Global reach of French plane crash tragedy
Hundreds of TV crews are crowding small French towns in the Alps nearest the crash site of a German airliner in a testament to the global reach of the tragedy.
The arrival of reporters from across the world reflected the diverse nationalities of the 150 victims from the Germanwings flight.
It also spoke of the mystery as to what caused the crash, and the widespread dread and fascination of aviation disasters.
But with the crash site itself inaccessible, far from roads or paths, the lenses of the news crews were left Wednesday to follow the police helicopters flying back and forth -- and to mass around the slightest briefing by officials.
The whole thing was "almost a circus," said Lara Marlowe, correspondent for The Irish Times newspaper.
"You struggle to keep in mind the scale of the human tragedy," she said.
Ritva Roennberg, of Sweden's TV4 News, said reporters giving regular live accounts to viewers had to rely on snippets about the progress of the recovery operation, or what officials were saying about the families arriving near the zone but being kept out of sight.
At times the filtering of the information was even frustrating foreign officials.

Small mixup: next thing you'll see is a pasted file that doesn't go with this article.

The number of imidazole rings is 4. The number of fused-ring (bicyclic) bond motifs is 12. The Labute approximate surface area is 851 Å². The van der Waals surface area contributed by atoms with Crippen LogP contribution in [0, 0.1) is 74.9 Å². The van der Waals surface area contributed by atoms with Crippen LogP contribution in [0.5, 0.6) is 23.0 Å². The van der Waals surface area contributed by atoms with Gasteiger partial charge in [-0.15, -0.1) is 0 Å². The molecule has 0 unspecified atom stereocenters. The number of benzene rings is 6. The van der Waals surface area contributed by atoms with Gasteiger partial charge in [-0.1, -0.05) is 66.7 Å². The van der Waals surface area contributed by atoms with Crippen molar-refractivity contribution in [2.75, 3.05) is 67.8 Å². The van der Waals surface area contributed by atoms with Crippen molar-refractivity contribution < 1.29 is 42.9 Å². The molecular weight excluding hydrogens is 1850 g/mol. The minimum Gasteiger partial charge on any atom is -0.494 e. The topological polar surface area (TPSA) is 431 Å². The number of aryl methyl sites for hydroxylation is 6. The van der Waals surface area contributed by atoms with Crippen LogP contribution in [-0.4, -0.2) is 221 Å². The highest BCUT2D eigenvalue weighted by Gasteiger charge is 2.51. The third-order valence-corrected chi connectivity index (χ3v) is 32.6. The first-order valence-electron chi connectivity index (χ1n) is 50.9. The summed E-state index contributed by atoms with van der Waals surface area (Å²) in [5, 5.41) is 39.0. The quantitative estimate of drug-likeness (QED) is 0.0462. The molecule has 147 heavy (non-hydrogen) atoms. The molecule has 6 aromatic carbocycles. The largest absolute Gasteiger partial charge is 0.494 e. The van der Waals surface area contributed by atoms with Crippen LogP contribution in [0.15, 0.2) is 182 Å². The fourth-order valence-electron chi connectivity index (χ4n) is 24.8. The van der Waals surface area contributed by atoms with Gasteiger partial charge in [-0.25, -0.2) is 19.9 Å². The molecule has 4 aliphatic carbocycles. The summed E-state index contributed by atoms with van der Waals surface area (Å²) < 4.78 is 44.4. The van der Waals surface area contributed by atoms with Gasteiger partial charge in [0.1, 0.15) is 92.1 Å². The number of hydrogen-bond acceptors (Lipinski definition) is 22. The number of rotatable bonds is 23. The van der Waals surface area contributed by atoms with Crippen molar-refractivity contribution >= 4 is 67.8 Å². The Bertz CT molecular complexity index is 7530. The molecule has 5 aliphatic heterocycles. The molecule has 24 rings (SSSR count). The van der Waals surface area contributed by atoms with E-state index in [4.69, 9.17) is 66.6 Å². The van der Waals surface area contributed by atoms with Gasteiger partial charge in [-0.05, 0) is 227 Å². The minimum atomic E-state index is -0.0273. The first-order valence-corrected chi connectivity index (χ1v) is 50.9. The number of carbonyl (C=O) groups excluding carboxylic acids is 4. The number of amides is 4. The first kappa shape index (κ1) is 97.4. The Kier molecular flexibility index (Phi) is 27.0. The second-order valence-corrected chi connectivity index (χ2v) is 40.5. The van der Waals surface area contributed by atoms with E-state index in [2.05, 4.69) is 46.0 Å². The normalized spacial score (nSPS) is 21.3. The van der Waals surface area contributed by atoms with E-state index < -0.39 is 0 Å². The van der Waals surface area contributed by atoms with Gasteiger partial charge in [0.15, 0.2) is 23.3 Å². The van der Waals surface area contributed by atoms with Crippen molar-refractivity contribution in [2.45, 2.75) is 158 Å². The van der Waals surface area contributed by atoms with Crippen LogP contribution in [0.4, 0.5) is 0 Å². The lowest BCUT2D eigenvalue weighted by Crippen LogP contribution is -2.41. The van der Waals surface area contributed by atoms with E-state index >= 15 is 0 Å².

Two diplomats from Japan -- which lost two nationals in the crash -- approached an AFP journalist for information about the expedition of French soldiers on foot to the crash site to search for the "black box" flight data recorder. Police officers did not respond to their questions, referring them to difficult to locate superiors.
Locals stressed they were united in wanting to help the families of those killed in the crash, if they chose to visit the area.
"They have to be supported. We have ordered flowers for them," said Josephine Balique, a 19-year-old student in Le Vernet, the village closest to the scene. "If anybody wants to walk in a field here, alone or with one of us, we're here to help."
But for the relatives, too, climbing up to the area where the plane shattered across a mountain was impossible, Balique said.
"It's inaccessible. There are no paths. The only people who ever go there are hunters. It's slippery and super dangerous."
© 2015 AFP